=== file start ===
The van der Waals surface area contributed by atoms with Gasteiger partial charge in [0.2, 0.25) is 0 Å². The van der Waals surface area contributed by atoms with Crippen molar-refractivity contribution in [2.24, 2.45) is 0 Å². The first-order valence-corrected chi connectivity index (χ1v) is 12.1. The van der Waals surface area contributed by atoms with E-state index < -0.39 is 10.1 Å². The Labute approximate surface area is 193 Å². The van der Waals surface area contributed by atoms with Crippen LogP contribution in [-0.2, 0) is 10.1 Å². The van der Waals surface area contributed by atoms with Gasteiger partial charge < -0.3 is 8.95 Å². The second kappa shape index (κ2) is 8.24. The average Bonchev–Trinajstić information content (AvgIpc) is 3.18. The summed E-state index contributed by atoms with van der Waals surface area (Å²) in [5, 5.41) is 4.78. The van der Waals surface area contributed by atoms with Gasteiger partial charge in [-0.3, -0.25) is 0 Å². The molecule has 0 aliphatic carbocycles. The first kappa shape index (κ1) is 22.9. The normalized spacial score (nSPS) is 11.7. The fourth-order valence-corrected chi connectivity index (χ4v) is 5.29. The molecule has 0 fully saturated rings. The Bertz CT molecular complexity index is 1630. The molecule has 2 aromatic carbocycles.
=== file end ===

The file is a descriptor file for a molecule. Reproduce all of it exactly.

The van der Waals surface area contributed by atoms with Gasteiger partial charge in [0.2, 0.25) is 0 Å². The van der Waals surface area contributed by atoms with Crippen molar-refractivity contribution in [2.24, 2.45) is 0 Å². The first-order valence-corrected chi connectivity index (χ1v) is 12.1. The van der Waals surface area contributed by atoms with E-state index < -0.39 is 10.1 Å². The Labute approximate surface area is 193 Å². The van der Waals surface area contributed by atoms with Crippen LogP contribution in [-0.2, 0) is 10.1 Å². The van der Waals surface area contributed by atoms with Gasteiger partial charge < -0.3 is 8.95 Å². The second kappa shape index (κ2) is 8.24. The average Bonchev–Trinajstić information content (AvgIpc) is 3.18. The summed E-state index contributed by atoms with van der Waals surface area (Å²) in [5, 5.41) is 4.78. The van der Waals surface area contributed by atoms with Gasteiger partial charge in [-0.3, -0.25) is 0 Å². The molecule has 0 aliphatic carbocycles. The first kappa shape index (κ1) is 22.9. The normalized spacial score (nSPS) is 11.7. The fourth-order valence-corrected chi connectivity index (χ4v) is 5.29. The molecule has 0 fully saturated rings. The Bertz CT molecular complexity index is 1630. The molecule has 2 aromatic carbocycles.